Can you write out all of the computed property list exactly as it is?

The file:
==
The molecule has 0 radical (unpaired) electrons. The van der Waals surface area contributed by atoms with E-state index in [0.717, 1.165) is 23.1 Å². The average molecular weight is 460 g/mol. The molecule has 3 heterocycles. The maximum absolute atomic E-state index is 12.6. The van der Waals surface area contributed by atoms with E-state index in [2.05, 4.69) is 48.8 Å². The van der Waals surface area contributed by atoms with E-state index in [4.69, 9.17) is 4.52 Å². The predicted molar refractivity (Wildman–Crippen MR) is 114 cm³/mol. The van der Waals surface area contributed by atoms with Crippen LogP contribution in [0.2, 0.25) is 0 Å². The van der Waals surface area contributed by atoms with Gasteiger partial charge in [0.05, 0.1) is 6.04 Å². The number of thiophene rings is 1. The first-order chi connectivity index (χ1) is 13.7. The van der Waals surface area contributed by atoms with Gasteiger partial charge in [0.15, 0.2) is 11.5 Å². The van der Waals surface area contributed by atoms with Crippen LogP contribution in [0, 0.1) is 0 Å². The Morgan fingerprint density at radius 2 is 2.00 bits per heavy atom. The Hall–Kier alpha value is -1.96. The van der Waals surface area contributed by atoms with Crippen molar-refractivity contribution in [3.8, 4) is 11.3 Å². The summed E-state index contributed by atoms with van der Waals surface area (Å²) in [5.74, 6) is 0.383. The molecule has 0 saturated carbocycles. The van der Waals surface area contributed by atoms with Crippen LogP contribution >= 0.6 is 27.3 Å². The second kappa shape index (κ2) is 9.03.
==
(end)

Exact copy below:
The molecule has 0 radical (unpaired) electrons. The van der Waals surface area contributed by atoms with E-state index in [0.717, 1.165) is 23.1 Å². The average molecular weight is 460 g/mol. The molecule has 3 heterocycles. The maximum absolute atomic E-state index is 12.6. The van der Waals surface area contributed by atoms with E-state index in [2.05, 4.69) is 48.8 Å². The van der Waals surface area contributed by atoms with E-state index in [4.69, 9.17) is 4.52 Å². The predicted molar refractivity (Wildman–Crippen MR) is 114 cm³/mol. The van der Waals surface area contributed by atoms with Crippen LogP contribution in [0.2, 0.25) is 0 Å². The van der Waals surface area contributed by atoms with Gasteiger partial charge in [0.05, 0.1) is 6.04 Å². The number of thiophene rings is 1. The first-order chi connectivity index (χ1) is 13.7. The van der Waals surface area contributed by atoms with Gasteiger partial charge in [0.15, 0.2) is 11.5 Å². The van der Waals surface area contributed by atoms with Crippen LogP contribution in [0, 0.1) is 0 Å². The Morgan fingerprint density at radius 2 is 2.00 bits per heavy atom. The Hall–Kier alpha value is -1.96. The van der Waals surface area contributed by atoms with Crippen molar-refractivity contribution in [3.8, 4) is 11.3 Å². The summed E-state index contributed by atoms with van der Waals surface area (Å²) in [5.74, 6) is 0.383. The molecule has 0 saturated carbocycles. The van der Waals surface area contributed by atoms with Crippen LogP contribution >= 0.6 is 27.3 Å². The second kappa shape index (κ2) is 9.03.